A Friend After 50 Years

A record of one journey into a peculiar type of Quaker Christianity, and a bit of silliness to boot.

Location: Arkansas

Monday, June 30, 2008

A Quaker and a Christian

[The following is a response to a query on our meeting listserv, "what is the spiritual glue that holds us together in the absence of a creed?" Much of what I have written here is unoriginal, and I acknowledge my debt to Quaker bloggers whose writings I have absorbed over the past few years. My time, energy and memory do not permit me to give proper attribution or links. Hopefully it will suffice to simply express my unflagging appreciation].

In response to the query, I would answer:

1) The principle that God's presence and guidance is experienced
directly as the Christ within through worship and is available to
everyone at all times
2) Our practice of making decisions by seeking unity in the Spirit.

Understanding that some Friends are not comfortable with the words "God" and "Christ" and although that is an ahistorical approach to Quakerism, I would note that I use the terms in a descriptive, rather than prescriptive sense. Several Friends (myself included) have come to "believe in God" through Quaker worship, although that phrase may not mean to them what it would have prior to convincement.

[The inquirer's] question about Christian identity implicates the "refugee"
problem: that a number of seekers have been so beat up in the "Christian" tradition of their past, that references to God, the Bible, and Jesus are painful to them. While this a plight that is deserving of care and tenderness, refugees sometimes go further and demand or expect meeting to function as "Christianity-free" in order
to protect them. After decades of sensitivity to such seekers,Christian Quakers may sometimes find themselves being treated with contempt and anger. This leads to a further reluctance to express oneself in Christian terms, leading more weight to the impression that Quakerism is obligated to provide a "comfort zone" for those who wish
to avoid any reminder of their painful histories.

This problem is compounded by another one: that those Christians new to Quakerism will understandably be tempted to simply overlay much of their preexisting understanding of Christianity onto their Quakerism. Much of that understanding may well contain elements that other Friends found painful in the first place.

So it seems to me that the question of our Christian identity is a delicate one. We (both Christians and non-) need to be mature about this. I think we need to understand and accept that Quakerism is a form of Christianity. That was nquestioned by Quakers themselves for over 300 years. If that gives you the jitters, then it would be well to examine exactly why that is. If, for example, it is because you believe that Christianity is oppressive to women, you might reflect on the Quaker-Christian arguments for equality of the sexes. If you are wounded over having been taught Christianity as a top-down hierarchically imposed theology, you might reflect on the experiential nature of Quaker worship, which encourages us to each listen for the still small voice within. If you can't believe that a loving God would require his son to suffer and die to pay for our sins, then you might ask yourself who, exactly, at your Quaker meeting told you that you must believe that in order to worship here. (Remember that no-creed thing. I have some book references for anyone who'd like to explore that topic further, BTW).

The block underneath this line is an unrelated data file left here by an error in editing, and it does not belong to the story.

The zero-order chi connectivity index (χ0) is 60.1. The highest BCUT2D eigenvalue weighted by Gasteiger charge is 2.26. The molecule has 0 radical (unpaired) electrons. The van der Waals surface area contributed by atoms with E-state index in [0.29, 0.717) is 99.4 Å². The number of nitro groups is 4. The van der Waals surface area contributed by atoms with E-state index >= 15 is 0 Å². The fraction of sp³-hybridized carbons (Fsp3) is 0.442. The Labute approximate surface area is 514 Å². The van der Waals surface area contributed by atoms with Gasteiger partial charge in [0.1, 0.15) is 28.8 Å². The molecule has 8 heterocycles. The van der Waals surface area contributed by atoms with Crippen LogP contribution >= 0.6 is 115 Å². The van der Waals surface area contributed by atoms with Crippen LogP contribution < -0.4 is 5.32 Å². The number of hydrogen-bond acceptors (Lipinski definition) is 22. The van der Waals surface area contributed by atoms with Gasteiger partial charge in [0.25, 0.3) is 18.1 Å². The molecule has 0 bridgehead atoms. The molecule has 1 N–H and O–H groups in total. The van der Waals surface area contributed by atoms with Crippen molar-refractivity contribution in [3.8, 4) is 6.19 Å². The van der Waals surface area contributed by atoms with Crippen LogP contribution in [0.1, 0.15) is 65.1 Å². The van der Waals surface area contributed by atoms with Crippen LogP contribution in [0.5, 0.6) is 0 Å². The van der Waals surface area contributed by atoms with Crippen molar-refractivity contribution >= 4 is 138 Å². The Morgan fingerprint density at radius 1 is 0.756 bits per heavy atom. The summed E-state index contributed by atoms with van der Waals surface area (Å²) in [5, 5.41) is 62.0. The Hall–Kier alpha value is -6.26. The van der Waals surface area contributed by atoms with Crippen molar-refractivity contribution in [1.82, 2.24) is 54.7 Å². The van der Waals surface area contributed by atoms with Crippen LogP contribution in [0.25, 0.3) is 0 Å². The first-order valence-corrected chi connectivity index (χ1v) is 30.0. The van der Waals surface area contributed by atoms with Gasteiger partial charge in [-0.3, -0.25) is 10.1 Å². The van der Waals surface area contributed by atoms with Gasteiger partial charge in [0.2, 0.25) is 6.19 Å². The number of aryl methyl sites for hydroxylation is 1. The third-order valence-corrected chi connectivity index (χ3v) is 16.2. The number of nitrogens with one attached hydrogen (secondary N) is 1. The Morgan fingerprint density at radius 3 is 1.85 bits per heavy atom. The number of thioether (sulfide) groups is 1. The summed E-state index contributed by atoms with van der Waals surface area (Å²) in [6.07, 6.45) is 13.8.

Perhaps I will be asked, can that still be Christianity? I say yes. The "Christian" tent is a much wider one than is often portrayed by both its adherents and detractors. Quakers right from the start were accused of being unchristian and stoutly defended themselves against that charge. They knew they were taking a much different tack from the status quo, and so can we.

On the other hand, Friends who identify as Christian do need to be tender with those Friends who have suffered in other churches. We don't need to impose "groupthink." I believe Jesus would understand the suffering of those who have been wounded by what has gone on in his name. As the bumper sticker says, "Jesus called. He wants his religion back." I believe Friends are in a position to respond to that call.

A common reaction to hearing that "Quakers is Christians" is fear of exclusion. "I'm not a Christian, so they'll throw me out!" I went through this stage myself (albeit through online discussions -- I'm more likely to get thrown out of my meeting for entirely different reasons!) For me, however, being a Quaker Christian by definition means NOT excluding anyone because of where they are on
their spiritual path. I believe God works with people through Quaker worship in God's own time and manner. Trying to force belief on anyone through pressure or coercive tactics, even subtly, is not the way of Christ.

Postscript: Marshall Massey sent me a note on facebook about this post. Although he seemed mostly in accord with its tenor, he asked that I disclaim that conservative and pastoral Friends have the sorts of issues discussed here. I personally have little experience with those groups, though I am happy to convey his thoughts and have little reason to doubt their accuracy. Moreover, I am planning a trip to the Iowa Yearly Meeting (Conservative)session coming up shortly, so perhaps I'll soon see for myself.

'What can I do?' - SiCKO